Description
RELATED APPLICATIONS

This application is a continuation of U.S. patent application Ser. No. 11/442,799, filed on May 30, 2006, entitled “CURSIVE HANDWRITING RECOGNITION WITH HIERARCHICAL PROTOTYPE SEARCH” which is hereby incorporated by reference in its entirety.

BACKGROUND

Pen-enabled devices such as tablet pc's and personal digital assistants often use one or more types of handwriting recognizers to allow users to enter data using the pen. Handwriting recognizers analyze the user's handwriting according to a series of classifiers to determine the most likely match. With prototype/template based matching recognition techniques, the ink segments are compared to ink samples in a database to determine a list of the most likely results. It is often difficult to achieve good handwriting recognition results for cursive handwriting due to the large number of inter and intra person variations (or writing styles) to write the same character. For example, a N stroke character can be written in 1-N strokes (potentially yielding 2^N writings). Furthermore, the way strokes are connected can vary drastically from person to person and from character to character. In addition, East Asian languages usually have the order of 10,000 characters (codepoints, or classes), which further complicates the problem. Difficulty also arises in instances where there is uneven data distribution (e.g. much more print training samples than cursive samples), which results in a limited number of cursive samples typically present in prototype databases as compared to the number of print samples.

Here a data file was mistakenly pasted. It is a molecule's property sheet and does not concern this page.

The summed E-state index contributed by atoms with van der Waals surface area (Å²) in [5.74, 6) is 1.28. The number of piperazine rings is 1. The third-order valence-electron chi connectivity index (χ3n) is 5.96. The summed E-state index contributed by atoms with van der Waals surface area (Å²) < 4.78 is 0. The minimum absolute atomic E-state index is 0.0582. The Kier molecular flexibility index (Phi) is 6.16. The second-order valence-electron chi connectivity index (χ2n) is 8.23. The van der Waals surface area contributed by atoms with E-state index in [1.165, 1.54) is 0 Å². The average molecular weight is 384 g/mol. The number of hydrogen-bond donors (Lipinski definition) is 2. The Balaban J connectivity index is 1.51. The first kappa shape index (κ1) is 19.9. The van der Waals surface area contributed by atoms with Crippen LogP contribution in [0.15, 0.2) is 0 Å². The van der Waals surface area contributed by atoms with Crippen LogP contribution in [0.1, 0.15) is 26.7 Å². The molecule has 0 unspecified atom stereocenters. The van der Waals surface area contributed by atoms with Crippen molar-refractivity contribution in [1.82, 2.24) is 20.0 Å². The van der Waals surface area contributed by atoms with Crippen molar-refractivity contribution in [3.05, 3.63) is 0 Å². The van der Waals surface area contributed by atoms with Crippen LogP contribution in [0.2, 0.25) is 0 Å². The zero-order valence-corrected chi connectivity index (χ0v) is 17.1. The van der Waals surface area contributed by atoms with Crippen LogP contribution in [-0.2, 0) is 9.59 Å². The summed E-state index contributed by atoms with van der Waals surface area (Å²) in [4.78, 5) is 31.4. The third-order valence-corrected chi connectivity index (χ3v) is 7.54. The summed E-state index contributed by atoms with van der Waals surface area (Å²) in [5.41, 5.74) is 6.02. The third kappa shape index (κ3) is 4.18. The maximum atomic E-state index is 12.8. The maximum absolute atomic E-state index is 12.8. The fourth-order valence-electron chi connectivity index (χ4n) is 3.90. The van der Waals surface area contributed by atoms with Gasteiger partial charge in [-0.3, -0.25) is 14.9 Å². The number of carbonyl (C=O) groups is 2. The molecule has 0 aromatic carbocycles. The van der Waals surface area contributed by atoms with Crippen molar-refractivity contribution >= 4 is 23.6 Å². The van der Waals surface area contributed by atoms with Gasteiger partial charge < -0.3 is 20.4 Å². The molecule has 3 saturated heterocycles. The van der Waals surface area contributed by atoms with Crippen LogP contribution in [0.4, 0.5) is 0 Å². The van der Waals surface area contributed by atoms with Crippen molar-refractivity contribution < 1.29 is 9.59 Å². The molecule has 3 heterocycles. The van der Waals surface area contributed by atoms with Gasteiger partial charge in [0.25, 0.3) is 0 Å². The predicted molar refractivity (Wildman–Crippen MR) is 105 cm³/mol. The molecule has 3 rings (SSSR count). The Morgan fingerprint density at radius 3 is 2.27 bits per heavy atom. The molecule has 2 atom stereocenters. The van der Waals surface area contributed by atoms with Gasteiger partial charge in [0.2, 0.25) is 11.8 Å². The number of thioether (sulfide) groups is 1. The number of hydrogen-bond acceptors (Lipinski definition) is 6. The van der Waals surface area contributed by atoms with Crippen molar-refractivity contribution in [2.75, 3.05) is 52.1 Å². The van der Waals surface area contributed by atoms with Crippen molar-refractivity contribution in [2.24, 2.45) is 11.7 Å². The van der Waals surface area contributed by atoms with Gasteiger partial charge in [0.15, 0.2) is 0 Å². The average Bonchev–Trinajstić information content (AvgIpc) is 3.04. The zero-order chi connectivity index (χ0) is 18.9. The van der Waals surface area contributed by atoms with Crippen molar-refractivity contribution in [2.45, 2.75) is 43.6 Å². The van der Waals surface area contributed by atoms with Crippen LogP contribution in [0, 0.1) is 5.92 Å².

SUMMARY

Various technologies and techniques are disclosed that improve cursive handwriting recognition. Cursive handwriting input is received from a user. The system performs a hierarchical prototype search as part of a recognition operation that includes same space searches and dynamic time warp searches. A same space search is performed against a mixed database that has both print and cursive samples. A same space search is also performed against a cursive database that has only cursive samples. The results of these two same space searches are merged into a combined alternate list. The combined alternate list is then used as a constraint for the dynamic time warp searches that are performed against the mixed and cursive databases, respectively. The results of the dynamic time warp searches are also merged into a final combined alternate list, and the combined alternate list is used to make a recognition decision regarding the user's handwritten input.